Marley Eternit Uncovered

The hidden risks of ‘spec busting’

Rob Cookson, sales manager from Marley Eternit

Rob Cookson, sales manager from Marley Eternit

‘Spec busting’ is the practice of substituting construction products that have originally been specified by the architect, designer or client. In many cases, a specified brand of product is changed for what is perceived to be an equivalent and is usually done for reasons of cost, availability or preference. However, with increasingly stringent roofing and environmental standards, highly engineered products and the introduction of lengthy guarantees for full roof systems, this practice is fraught with hidden risks.

Levels of product substitution vary according to the sector, the type of contract that the work is procured under and how involved the supplier has been in the specification process. Some building contracts don’t allow the substitution of materials without permission, unless there is an equal or approved clause – this is commonly seen with local authority specifications.

However, ‘spec busting’ is still a concern across the whole construction industry and in the 2017 NBS Specification Report, 57% of specifiers who had problems with specifications said that it was down to materials being substituted. The specification is an important means of achieving design intent on a project and product substitution can jeopardise it.

Pressure to drive down costs
In the roofing sector, the increasing pressure on contractors to drive down costs and ongoing challenges with product lead times, means that product substitution is a particular issue at the moment. For example, if one type of tile has a long lead time, or is more expensive, then the contractor may choose to replace it with a similar product. In some cases this may be unavoidable, yet it is important to be aware that products which appear to be equal may not be and there can be significant differences in quality, guarantees, weather resistance and environmental performance.

The introduction of the revised BS 5534, together with the proposed new dry fix standard, means that roofing specification has become increasingly complex. Manufacturers, like ourselves, are working with specifiers at the early design stages to make sure the entire pitched roof system is fully compliant with British Standards.

For commercial reasons, it may seem cheaper in the short term to replace a product but this can have a significant impact and be costly in the long term. For example, if a full roof system from one manufacturer is specified and just one element is replaced, say the roof tile or the underlay, then it won’t benefit from the guarantee, which in our case is 15 years – this is clearly a costly substitution.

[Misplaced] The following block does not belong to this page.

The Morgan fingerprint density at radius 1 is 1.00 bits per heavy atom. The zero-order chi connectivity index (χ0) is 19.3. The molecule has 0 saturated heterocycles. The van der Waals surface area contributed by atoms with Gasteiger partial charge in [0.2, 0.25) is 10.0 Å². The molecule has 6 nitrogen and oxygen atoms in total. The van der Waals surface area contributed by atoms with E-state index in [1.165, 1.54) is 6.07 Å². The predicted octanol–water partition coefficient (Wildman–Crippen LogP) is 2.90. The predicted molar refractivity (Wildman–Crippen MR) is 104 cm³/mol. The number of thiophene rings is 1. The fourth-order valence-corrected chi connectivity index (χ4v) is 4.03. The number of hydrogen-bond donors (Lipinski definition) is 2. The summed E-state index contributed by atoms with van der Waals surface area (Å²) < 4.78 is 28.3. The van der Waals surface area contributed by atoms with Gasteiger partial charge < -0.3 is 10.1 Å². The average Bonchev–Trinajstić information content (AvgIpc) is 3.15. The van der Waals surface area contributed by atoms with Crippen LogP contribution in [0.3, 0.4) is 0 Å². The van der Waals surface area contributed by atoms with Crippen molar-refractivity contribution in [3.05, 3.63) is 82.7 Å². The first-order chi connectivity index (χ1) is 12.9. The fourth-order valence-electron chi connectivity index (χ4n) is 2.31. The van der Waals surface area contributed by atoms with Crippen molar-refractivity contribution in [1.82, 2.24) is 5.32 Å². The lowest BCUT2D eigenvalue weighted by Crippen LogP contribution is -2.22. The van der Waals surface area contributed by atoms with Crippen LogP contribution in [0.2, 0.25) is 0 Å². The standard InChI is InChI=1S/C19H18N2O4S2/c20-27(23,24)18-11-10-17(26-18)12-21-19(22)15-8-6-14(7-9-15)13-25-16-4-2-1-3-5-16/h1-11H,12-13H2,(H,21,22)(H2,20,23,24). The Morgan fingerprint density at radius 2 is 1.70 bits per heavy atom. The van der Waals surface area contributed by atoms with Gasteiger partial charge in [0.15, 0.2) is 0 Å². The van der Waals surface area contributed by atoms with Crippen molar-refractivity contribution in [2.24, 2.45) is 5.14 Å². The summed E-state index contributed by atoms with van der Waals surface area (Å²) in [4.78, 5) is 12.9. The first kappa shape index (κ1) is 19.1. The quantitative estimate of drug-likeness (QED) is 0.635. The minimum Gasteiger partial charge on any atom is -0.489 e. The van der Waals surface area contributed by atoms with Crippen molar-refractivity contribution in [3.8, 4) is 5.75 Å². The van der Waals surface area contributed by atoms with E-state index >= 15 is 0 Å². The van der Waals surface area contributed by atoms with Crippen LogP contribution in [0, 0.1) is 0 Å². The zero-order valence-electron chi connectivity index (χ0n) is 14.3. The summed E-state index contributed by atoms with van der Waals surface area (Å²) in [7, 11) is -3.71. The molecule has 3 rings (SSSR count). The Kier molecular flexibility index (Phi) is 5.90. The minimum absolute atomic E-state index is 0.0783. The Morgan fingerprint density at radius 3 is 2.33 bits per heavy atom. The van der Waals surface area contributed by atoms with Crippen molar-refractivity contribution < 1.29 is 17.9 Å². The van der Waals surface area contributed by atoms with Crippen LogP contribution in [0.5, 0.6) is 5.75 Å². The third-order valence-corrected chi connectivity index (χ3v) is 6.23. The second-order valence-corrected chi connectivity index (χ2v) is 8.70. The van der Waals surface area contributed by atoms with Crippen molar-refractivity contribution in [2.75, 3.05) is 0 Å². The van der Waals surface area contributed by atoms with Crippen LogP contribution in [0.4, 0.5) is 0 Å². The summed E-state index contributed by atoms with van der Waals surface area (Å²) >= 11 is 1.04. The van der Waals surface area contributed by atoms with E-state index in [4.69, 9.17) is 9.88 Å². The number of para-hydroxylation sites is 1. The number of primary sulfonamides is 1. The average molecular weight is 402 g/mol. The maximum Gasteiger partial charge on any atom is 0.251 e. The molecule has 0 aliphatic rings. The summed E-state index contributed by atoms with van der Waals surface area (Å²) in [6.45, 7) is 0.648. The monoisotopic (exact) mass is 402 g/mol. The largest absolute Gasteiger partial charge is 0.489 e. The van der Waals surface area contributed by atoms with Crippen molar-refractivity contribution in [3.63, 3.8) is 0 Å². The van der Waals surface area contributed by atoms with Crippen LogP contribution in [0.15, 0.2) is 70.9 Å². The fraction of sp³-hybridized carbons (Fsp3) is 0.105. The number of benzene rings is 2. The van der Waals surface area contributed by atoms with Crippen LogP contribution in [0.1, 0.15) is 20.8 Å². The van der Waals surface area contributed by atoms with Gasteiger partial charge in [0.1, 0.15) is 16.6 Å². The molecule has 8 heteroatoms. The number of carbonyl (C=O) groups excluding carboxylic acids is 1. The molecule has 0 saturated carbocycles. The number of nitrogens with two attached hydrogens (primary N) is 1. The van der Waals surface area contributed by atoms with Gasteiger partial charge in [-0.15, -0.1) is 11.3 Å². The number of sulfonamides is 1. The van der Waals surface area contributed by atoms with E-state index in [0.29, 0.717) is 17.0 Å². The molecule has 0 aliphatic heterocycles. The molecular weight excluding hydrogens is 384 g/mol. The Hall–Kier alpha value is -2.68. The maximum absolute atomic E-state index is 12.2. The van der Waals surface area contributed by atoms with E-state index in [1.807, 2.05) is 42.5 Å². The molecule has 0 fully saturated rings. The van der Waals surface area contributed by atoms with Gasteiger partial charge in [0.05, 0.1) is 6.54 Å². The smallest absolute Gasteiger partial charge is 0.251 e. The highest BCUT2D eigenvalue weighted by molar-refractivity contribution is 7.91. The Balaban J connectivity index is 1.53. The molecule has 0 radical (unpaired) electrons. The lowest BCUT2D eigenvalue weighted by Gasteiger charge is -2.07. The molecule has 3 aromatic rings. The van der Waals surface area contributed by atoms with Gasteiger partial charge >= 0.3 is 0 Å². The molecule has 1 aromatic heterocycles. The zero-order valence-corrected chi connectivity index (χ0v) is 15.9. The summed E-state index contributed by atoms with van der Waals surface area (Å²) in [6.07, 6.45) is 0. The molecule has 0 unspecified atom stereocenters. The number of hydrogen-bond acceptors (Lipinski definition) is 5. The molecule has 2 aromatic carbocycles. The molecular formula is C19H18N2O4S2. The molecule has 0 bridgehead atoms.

There is also a concern that any substituted roof tiles and system may not be compatible – ours have been designed and tested to work together and ensure performance, this is not always the case with a mix of materials from different manufacturers. There could also be an issue that the roof tiles and systems are not suitable for the location and type of roof.

Environmental performance is another significant factor, particularly when it comes to the issue of responsible sourcing. A product may be substituted with another A+ rated tile for instance, but they may not both have responsible sourcing certification. This can have an impact if the client is looking to achieve a BREEAM or Home Quality Mark rating.

Our products have both BES 6001 responsible sourcing accreditation and an A+ rating in the BRE Green Guide, which provides additional BREEAM points. Therefore, if a designer has allowed for this, a simple product switch could impact on the sustainability performance of the building.

New dry fix British Standard
Product quality and durability is also a consideration. This is particularly significant with dry fix systems and the proposed introduction of the new British Standard. Significant inconsistencies have been found between the quality of components in dry fix systems – in some cases even leading to product failure. So, if a particular brand of dry fix product has been specified, then simply swapping for a different one may have implications on the performance of the roof.

There will always be some instances where contractors need to substitute products and the processes they need to follow will depend on the type of contract they are working on. This needs to be done with full awareness of any potential differences between the products.

As a general rule of thumb, the roofing contractor would first of all need to ensure the products are suitable for the design, shape and pitch of the roof and perform as designed by the architect or project surveyor. They would also need to ensure the system conforms with BS 5534 and the upcoming dry fix British Standard – BS 8612. In addition, the roofing contractor should ensure they have a bespoke fixing specification from the manufacturer and all the products in the system suit both the roof and the location of the property or site.

If a contractor does need to substitute materials, it is always best to find out if the client chose that product for a particular reason – e.g. performance, environmental criteria, guarantee etc. Finally, in tenders and quotes, make it clear that costings are being provided for an alternative product.

If you have any further questions about roofing specifications or pitched roof systems, contact our technical team on 01283 722588.

www.marleyeternit.co.uk

Tags